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Arizona State University – College of Law

Arizona State University

College of Law

Center for the Study of Law, Science, and Technology
College of Law
Arizona State University
P.O. 877906
Tempe, AZ 85287-79069
Phone: 480 965 6606

Professor Gary Marchant
Executive Director
Phone: (480) 965-3246
Fax: (480) 965-2427

Program Link:

Graduate Degrees Offered
Admissions Requirements
Degree Requirements
Faculty Information
Financial Information


The Center for the Study of Law, Science, and Technology, founded in 1984, is in its 25th year of operation at the Arizona State University College of Law. (Its predecessor, the Arizona Law and Technology Institute (ALTI), was founded in 1981.) Twenty-seven faculty members at the College of Law are currently Center Fellows. The Center also boasts a half-dozen affiliated faculty members from other university departments. Together, the faculty’s research interests ground the Center’s claim that it is not only the oldest and largest, but also the most broadly encompassing Center of its kind in the nation. The curriculum of the College of Law reflects these encompassing research interests and attracts many law students to ASU who graduate with substantial knowledge in various Law, Science, and Technology subjects.

Graduate Degrees Offered

LL.M. in Biotechnology and Genomics

Graduate Certificate Program in Law, Science, and Technology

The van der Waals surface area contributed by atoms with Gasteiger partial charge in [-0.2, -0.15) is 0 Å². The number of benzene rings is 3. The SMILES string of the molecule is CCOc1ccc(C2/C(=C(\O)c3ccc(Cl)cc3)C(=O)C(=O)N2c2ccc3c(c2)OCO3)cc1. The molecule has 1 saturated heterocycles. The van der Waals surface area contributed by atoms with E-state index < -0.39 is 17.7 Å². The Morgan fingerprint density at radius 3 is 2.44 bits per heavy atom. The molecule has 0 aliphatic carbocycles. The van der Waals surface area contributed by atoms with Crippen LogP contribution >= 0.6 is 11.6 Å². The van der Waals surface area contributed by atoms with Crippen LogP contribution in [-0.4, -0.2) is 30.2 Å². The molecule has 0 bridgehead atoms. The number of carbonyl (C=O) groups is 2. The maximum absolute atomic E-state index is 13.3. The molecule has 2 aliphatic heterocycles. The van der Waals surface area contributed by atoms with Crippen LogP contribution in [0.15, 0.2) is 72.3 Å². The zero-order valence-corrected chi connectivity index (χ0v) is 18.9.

Program Focus on Genetics and the Law

Program Focus on Intellectual Property Law

Program Focus on Nanotechnology

Law and Psychology J.D./ Ph.D.

M.L.S. (Master of Legal Studies)

Admissions Requirements

LL.M. in Biotechnology and Genomics

Candidates for the LL.M. must possess either a J.D. from an American Bar Association-accredited law school or a comparable law degree from a foreign law school. Admissions considerations include grades in law school and other academic programs, recommendations by professors and/or employers, employment and life experiences and evidence of interest and potential in biotechnology and genomics.

Graduate Certificate Program in Law, Science, and Technology

The graduate certificate program is open to students duly admitted to and in good standing at the Arizona State University College of Law who are interested in Law, Science, and Technology subjects. Only students enrolled in the College of Law are eligible. No specific undergraduate major is a prerequisite.

Law and Psychology J.D./Ph.D.

Persons interested in being considered for admission to the Law and Psychology J.D./Ph.D. Program should apply for admission to both the College of Law and one of the following graduate programs in the Department of Psychology: social, developmental, or clinical.

M.L.S. Program